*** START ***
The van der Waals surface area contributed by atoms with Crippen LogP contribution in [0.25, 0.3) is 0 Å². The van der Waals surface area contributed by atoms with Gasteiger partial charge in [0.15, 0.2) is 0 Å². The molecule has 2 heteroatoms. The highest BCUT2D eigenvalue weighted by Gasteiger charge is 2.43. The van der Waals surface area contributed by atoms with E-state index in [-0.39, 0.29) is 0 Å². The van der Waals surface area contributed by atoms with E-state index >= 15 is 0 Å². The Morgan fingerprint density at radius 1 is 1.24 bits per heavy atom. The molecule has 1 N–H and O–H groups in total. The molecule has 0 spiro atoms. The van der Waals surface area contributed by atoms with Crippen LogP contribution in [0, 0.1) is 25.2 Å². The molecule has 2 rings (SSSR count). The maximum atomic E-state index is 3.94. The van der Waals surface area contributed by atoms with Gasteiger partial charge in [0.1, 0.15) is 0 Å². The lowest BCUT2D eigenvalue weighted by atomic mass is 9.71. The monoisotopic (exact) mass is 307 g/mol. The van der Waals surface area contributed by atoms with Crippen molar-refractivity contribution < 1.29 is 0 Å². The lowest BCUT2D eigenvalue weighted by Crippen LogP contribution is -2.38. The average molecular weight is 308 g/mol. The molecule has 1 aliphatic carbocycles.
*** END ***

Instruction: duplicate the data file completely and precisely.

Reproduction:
The van der Waals surface area contributed by atoms with Crippen LogP contribution in [0.25, 0.3) is 0 Å². The van der Waals surface area contributed by atoms with Gasteiger partial charge in [0.15, 0.2) is 0 Å². The molecule has 2 heteroatoms. The highest BCUT2D eigenvalue weighted by Gasteiger charge is 2.43. The van der Waals surface area contributed by atoms with E-state index in [-0.39, 0.29) is 0 Å². The van der Waals surface area contributed by atoms with E-state index >= 15 is 0 Å². The Morgan fingerprint density at radius 1 is 1.24 bits per heavy atom. The molecule has 1 N–H and O–H groups in total. The molecule has 0 spiro atoms. The van der Waals surface area contributed by atoms with Crippen LogP contribution in [0, 0.1) is 25.2 Å². The molecule has 2 rings (SSSR count). The maximum atomic E-state index is 3.94. The van der Waals surface area contributed by atoms with Gasteiger partial charge in [0.1, 0.15) is 0 Å². The lowest BCUT2D eigenvalue weighted by atomic mass is 9.71. The monoisotopic (exact) mass is 307 g/mol. The van der Waals surface area contributed by atoms with Crippen molar-refractivity contribution < 1.29 is 0 Å². The lowest BCUT2D eigenvalue weighted by Crippen LogP contribution is -2.38. The average molecular weight is 308 g/mol. The molecule has 1 aliphatic carbocycles.